EarlySense, which develops contact-free continuous patient monitoring solutions, has signed a deal for exclusive global rights to a new version of the eCART predictive analytics score tool.
The eCART tool was developed by Dana Edelson, M.D., executive medical director of rescue care at the University of Chicago, whose work focuses on prediction and prevention of hospital cardiac arrest.
EarlySense, an Israeli company with U.S. offices in Woburn, Mass., said the new ‘Lite’ tool is the first scientifically validated early warning score to use only heart rate, respiratory rate and patient age. The company said that makes it ideal for use in conjunction with its continuous monitoring sensors.
EarlySense assists clinicians in early detection of patient deterioration through the real time collection of vital signs while patients lie in bed or sit in a chair. Its solutions have been proven to help prevent adverse events, including code blues which are a result of cardiac or respiratory arrest, preventable ICU transfers, patient falls, pressure ulcers, and hospital readmissions.
“Risk scoring is a critically important tool but is currently limited to complex multi-parameter tests and lab systems found in EMR systems. Combining Dr. Edelson’s approach with real time data enhances true deterioration detection,” said Avner Halperin, co-founder and CEO of EarlySense, in a prepared statement.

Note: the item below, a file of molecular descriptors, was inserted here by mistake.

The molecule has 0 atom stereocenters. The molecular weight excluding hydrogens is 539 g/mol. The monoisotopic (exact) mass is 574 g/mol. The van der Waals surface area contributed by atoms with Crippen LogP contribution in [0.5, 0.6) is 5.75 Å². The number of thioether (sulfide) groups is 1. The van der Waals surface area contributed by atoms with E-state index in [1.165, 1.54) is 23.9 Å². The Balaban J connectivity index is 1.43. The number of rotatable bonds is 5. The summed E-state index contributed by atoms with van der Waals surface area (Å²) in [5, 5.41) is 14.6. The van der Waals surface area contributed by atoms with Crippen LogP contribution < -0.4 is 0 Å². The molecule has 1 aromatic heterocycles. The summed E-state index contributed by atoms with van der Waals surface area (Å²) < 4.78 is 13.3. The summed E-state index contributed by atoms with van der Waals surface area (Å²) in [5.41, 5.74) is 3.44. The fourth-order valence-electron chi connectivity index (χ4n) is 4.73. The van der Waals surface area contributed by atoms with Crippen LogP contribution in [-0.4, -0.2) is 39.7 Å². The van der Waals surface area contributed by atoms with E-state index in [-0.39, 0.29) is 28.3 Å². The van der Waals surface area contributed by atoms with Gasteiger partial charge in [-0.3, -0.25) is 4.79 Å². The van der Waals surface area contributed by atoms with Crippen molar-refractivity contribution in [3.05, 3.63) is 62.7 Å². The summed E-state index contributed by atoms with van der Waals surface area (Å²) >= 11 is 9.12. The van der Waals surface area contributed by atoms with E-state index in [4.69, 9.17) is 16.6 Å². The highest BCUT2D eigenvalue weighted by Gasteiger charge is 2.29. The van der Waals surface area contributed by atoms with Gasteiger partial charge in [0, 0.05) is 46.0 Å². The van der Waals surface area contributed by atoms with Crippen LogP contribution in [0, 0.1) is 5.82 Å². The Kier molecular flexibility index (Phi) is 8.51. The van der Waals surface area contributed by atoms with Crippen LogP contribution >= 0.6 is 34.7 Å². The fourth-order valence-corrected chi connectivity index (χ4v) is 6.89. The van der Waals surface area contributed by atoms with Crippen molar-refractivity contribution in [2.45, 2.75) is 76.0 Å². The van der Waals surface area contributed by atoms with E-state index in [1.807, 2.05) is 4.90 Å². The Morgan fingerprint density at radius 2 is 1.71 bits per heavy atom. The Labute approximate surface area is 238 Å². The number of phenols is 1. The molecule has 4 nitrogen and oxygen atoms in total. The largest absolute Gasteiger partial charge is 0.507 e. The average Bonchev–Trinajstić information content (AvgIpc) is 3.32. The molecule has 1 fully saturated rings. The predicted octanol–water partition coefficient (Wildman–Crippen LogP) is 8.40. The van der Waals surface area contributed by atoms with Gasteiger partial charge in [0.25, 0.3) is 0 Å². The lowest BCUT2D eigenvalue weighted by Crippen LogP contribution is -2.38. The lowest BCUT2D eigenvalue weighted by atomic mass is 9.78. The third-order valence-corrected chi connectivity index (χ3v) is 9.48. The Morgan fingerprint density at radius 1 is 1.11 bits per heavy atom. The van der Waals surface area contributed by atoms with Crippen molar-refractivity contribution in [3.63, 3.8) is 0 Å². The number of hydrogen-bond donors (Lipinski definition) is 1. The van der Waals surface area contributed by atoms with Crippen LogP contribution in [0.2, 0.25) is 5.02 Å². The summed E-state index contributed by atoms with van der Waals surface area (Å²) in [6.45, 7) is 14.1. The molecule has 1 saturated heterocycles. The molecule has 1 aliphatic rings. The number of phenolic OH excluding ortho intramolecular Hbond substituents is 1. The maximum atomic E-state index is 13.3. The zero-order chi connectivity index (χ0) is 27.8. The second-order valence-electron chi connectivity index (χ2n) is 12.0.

The eCART tool was designed to identify risk of health deteriorations and cardiac arrests based on over 30 clinical data points per patient. It was developed using a data set of nearly 300,000 cases. The eCART tool has already been proven to improve care in hospitals and help clinicians achieve better outcomes, including lower mortality rates.
“By working with EarlySense to adapt this hospital-proven predictive clinical score to be used with a streamlined set of data points, including continuously collected heart and respiratory parameters collected from the EarlySense bed sensors, we may be able to extend the predictive clinical score beyond the confines of the hospital and into post-acute and home environments. This in turn enables earlier intervention and prevention of patient deterioration and adverse events,” explained Edelson, in a statement.